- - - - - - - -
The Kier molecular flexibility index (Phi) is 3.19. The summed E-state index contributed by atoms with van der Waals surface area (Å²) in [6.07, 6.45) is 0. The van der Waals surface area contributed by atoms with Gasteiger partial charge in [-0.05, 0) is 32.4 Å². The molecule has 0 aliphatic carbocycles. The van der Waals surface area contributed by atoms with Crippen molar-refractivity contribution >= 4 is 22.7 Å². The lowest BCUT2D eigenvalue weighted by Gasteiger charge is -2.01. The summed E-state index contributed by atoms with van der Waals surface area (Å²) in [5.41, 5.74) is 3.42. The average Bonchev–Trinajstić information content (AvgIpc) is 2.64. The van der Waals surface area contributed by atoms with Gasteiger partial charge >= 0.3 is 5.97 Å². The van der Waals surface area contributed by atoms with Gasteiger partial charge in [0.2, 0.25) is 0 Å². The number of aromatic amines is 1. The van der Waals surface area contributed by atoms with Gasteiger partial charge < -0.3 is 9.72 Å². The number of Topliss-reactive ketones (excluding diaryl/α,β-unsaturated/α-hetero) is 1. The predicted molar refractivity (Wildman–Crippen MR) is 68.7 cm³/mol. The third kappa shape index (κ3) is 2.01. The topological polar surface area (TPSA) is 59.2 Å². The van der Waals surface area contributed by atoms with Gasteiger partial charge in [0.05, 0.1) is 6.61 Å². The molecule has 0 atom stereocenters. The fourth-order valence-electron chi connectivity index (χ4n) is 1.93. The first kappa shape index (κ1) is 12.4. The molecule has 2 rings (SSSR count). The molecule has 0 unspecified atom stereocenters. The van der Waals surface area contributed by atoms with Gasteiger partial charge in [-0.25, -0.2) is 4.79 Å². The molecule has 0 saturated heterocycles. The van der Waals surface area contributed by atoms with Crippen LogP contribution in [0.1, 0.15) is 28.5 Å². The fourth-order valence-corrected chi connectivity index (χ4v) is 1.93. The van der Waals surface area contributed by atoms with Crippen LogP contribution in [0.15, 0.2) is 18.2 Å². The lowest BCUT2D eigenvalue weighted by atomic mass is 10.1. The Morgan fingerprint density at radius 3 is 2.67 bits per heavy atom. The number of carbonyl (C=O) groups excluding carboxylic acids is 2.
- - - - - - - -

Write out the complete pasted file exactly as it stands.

The Kier molecular flexibility index (Phi) is 3.19. The summed E-state index contributed by atoms with van der Waals surface area (Å²) in [6.07, 6.45) is 0. The van der Waals surface area contributed by atoms with Gasteiger partial charge in [-0.05, 0) is 32.4 Å². The molecule has 0 aliphatic carbocycles. The van der Waals surface area contributed by atoms with Crippen molar-refractivity contribution >= 4 is 22.7 Å². The lowest BCUT2D eigenvalue weighted by Gasteiger charge is -2.01. The summed E-state index contributed by atoms with van der Waals surface area (Å²) in [5.41, 5.74) is 3.42. The average Bonchev–Trinajstić information content (AvgIpc) is 2.64. The van der Waals surface area contributed by atoms with Gasteiger partial charge >= 0.3 is 5.97 Å². The van der Waals surface area contributed by atoms with Gasteiger partial charge in [0.2, 0.25) is 0 Å². The number of aromatic amines is 1. The van der Waals surface area contributed by atoms with Gasteiger partial charge < -0.3 is 9.72 Å². The number of Topliss-reactive ketones (excluding diaryl/α,β-unsaturated/α-hetero) is 1. The predicted molar refractivity (Wildman–Crippen MR) is 68.7 cm³/mol. The third kappa shape index (κ3) is 2.01. The topological polar surface area (TPSA) is 59.2 Å². The van der Waals surface area contributed by atoms with Gasteiger partial charge in [0.05, 0.1) is 6.61 Å². The molecule has 0 atom stereocenters. The fourth-order valence-electron chi connectivity index (χ4n) is 1.93. The first kappa shape index (κ1) is 12.4. The molecule has 2 rings (SSSR count). The molecule has 0 unspecified atom stereocenters. The van der Waals surface area contributed by atoms with Gasteiger partial charge in [-0.25, -0.2) is 4.79 Å². The molecule has 0 saturated heterocycles. The van der Waals surface area contributed by atoms with Crippen LogP contribution in [0.1, 0.15) is 28.5 Å². The fourth-order valence-corrected chi connectivity index (χ4v) is 1.93. The van der Waals surface area contributed by atoms with Crippen LogP contribution in [0.15, 0.2) is 18.2 Å². The lowest BCUT2D eigenvalue weighted by atomic mass is 10.1. The Morgan fingerprint density at radius 3 is 2.67 bits per heavy atom. The number of carbonyl (C=O) groups excluding carboxylic acids is 2.